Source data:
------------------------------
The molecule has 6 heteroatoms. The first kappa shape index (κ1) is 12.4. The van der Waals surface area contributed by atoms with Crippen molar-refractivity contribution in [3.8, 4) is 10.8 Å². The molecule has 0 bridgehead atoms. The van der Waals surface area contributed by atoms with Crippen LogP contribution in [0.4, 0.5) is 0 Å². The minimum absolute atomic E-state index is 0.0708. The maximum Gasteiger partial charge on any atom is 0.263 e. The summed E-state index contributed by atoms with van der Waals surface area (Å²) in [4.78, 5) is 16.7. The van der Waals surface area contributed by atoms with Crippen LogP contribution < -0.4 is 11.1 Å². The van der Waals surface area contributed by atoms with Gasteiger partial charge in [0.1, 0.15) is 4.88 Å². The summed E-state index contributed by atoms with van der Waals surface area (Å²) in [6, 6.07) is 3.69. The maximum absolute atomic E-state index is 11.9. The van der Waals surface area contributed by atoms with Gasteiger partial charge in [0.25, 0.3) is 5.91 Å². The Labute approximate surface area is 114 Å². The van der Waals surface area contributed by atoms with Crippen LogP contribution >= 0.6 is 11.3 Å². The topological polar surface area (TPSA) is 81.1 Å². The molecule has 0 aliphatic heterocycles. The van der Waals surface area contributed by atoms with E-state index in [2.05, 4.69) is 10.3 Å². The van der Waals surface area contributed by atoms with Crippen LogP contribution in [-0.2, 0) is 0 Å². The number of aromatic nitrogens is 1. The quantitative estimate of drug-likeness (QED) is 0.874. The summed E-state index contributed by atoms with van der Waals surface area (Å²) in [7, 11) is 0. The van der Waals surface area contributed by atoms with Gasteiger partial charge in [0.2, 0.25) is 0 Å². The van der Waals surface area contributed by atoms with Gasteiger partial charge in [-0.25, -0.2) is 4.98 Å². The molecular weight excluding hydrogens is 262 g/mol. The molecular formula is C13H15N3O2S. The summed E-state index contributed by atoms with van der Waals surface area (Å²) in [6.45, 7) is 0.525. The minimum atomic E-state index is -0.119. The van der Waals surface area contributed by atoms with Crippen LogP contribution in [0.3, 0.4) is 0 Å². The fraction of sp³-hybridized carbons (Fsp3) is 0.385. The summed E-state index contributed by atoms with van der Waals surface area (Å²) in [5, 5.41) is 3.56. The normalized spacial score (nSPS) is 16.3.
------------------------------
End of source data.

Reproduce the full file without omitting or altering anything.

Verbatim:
The molecule has 6 heteroatoms. The first kappa shape index (κ1) is 12.4. The van der Waals surface area contributed by atoms with Crippen molar-refractivity contribution in [3.8, 4) is 10.8 Å². The molecule has 0 bridgehead atoms. The van der Waals surface area contributed by atoms with Crippen LogP contribution in [0.4, 0.5) is 0 Å². The minimum absolute atomic E-state index is 0.0708. The maximum Gasteiger partial charge on any atom is 0.263 e. The summed E-state index contributed by atoms with van der Waals surface area (Å²) in [4.78, 5) is 16.7. The van der Waals surface area contributed by atoms with Crippen LogP contribution < -0.4 is 11.1 Å². The van der Waals surface area contributed by atoms with Gasteiger partial charge in [0.1, 0.15) is 4.88 Å². The summed E-state index contributed by atoms with van der Waals surface area (Å²) in [6, 6.07) is 3.69. The maximum absolute atomic E-state index is 11.9. The van der Waals surface area contributed by atoms with Gasteiger partial charge in [0.25, 0.3) is 5.91 Å². The Labute approximate surface area is 114 Å². The van der Waals surface area contributed by atoms with Crippen LogP contribution >= 0.6 is 11.3 Å². The topological polar surface area (TPSA) is 81.1 Å². The molecule has 0 aliphatic heterocycles. The van der Waals surface area contributed by atoms with E-state index in [2.05, 4.69) is 10.3 Å². The van der Waals surface area contributed by atoms with Crippen LogP contribution in [-0.2, 0) is 0 Å². The number of aromatic nitrogens is 1. The quantitative estimate of drug-likeness (QED) is 0.874. The summed E-state index contributed by atoms with van der Waals surface area (Å²) in [7, 11) is 0. The van der Waals surface area contributed by atoms with Gasteiger partial charge in [0.2, 0.25) is 0 Å². The van der Waals surface area contributed by atoms with Gasteiger partial charge in [-0.25, -0.2) is 4.98 Å². The molecular weight excluding hydrogens is 262 g/mol. The molecular formula is C13H15N3O2S. The summed E-state index contributed by atoms with van der Waals surface area (Å²) in [6.45, 7) is 0.525. The minimum atomic E-state index is -0.119. The van der Waals surface area contributed by atoms with Crippen LogP contribution in [0.3, 0.4) is 0 Å². The fraction of sp³-hybridized carbons (Fsp3) is 0.385. The summed E-state index contributed by atoms with van der Waals surface area (Å²) in [5, 5.41) is 3.56. The normalized spacial score (nSPS) is 16.3.